A herd of cattle walk across a dry, grassy area.


Our Planet II explores the human impact on intricate systems of animal migrations around the world.

30 June 20236 min read

Movement is the bedrock of life no matter the creature, from the maiden voyages of Canadian geese to teenagers flying off to college, far away from their parents. In Our Planet II, the second season of nature series Our Planet, narrated by the iconic broadcaster and natural historian Sir David Attenborough, we get an inside glimpse at the jaw-dropping journeys of our animal neighbors, and how the modern world affects them. For Attenborough, “all life on Earth depends on the freedom to move,” and understanding migration is more important than ever. 

With Our Planet II, the Emmy Award-winning team behind Planet Earth and Our Planet returns with a dazzling look at the billions of animals moving all around us. The four-part docuseries is produced by Attenborough’s longtime collaborators at Silverback Films and features breathtaking wildlife cinematography for a true bird’s-, and bee’s-, eye view. 

For the second season, migration was a natural focus for series producer Huw Cordey. “Movement is absolutely fundamental to every single habitat on Earth,” he explains. Each episode covers three months of the year as rarely photographed animals fly, swim, and stampede their way home, highlighted in ways we’ve never seen before, and with exciting narrative angles. In one episode, after soaring over a water buffalo herd in a drone shot, the camera zooms into a lone buffalo’s standoff with a pride of lions, played like a scene from a Sergio Leone western.

The Our Planet II team managed to capture stunning shots, like a one-of-a-kind home visit to camera-shy tawaki penguins, with innovative technology like low-light photography and lessons from their decades of filming nature. For Cordey, it all comes down to “luck, expertise, and time. You’ve got to put the cameras in the right place, and wait till the animal goes in front of your camera.” And if the wrong animal gets too close to your camera, you have to change plans.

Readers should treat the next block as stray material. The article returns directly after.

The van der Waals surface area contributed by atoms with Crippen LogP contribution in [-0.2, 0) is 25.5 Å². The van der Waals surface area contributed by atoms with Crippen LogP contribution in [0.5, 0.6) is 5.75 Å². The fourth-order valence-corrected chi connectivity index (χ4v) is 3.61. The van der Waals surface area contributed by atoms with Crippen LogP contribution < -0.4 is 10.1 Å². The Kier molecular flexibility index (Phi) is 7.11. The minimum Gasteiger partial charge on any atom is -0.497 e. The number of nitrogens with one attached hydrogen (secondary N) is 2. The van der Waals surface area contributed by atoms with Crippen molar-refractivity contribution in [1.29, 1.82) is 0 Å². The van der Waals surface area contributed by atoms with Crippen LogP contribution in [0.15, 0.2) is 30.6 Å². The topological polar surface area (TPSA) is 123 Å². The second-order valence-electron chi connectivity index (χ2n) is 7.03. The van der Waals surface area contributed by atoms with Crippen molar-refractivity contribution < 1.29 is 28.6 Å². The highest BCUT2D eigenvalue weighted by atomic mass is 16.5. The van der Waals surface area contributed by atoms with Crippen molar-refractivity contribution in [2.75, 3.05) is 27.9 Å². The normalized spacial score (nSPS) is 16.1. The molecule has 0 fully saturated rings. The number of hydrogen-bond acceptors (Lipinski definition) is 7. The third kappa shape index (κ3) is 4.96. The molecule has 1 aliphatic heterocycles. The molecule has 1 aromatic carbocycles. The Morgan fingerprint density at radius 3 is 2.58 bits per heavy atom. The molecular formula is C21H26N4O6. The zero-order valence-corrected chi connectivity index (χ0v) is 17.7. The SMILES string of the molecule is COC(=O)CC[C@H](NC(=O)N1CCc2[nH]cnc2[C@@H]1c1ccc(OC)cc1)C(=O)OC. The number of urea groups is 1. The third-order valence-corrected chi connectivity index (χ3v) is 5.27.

On the remote Pacific island of Laysan, things did not turn out as expected: The crew set up for an underwater shoot, but were driven ashore by two tiger shark attacks. Instead, filmmakers spent six weeks with a single Laysan albatross chick waiting for his father to return, and the result is a deeply affecting portrait of a young animal learning the circle of life, complete with close-ups befitting a Hollywood actor. But unlike actors, “animals don’t read scripts,” adds Cordey. “They do unexpected things and you have to be prepared.”

Laysan also provided an organic demonstration of our impact on the natural world. In their normal feeding, the Laysan albatross and his fellow birds ingest an alarming amount of plastics, swept across the ocean from countries far away. We see firsthand the effect of our environmental policies, without leaving the narrative or even turning the camera. Executive producer Keith Scholey explains, “We wanted to make sure that whenever humans came into the series, it felt completely natural, as opposed to making it a big statement. This is the world we live in, and this is how it works now. The story naturally takes you through that.”

Our Planet II effortlessly bridges entertainment and education, anchored by Attenborough’s signature narration. Between his genuine curiosity, conversational tone, and wry nods towards humanity, the presenter makes each episode equally informative and delightful, proving he hasn’t lost a step after almost six decades in broadcasting. Much like its narrator, the show deftly weaves between exciting animal footage and storytelling elements, like zooming out from the middle of a goose migration to a world map charting their journey, then down into pronghorn elk slipping past barbed wire fences to freedom, depicted with all the tension and thrill of an action movie.

And as with many of the series’ creatures, those memorable pronghorns also become a poignant distillation of the final message of Our Planet II. After four episodes full of natural threats to our homeward heroes, we witness the pronghorns struggle and sometimes perish beneath man-made fences and across interstate highways. The instinctual migration pattern that their species has been practicing for millennia has been obstructed, and sometimes halted, by our civilization. There is hope, like a land bridge that significantly reduces pronghorn traffic deaths, but the message is clear for Scholey. “The underlying environmental story of Our Planet II is that to have a healthy planet, you can’t have borders. You have to let life roam.”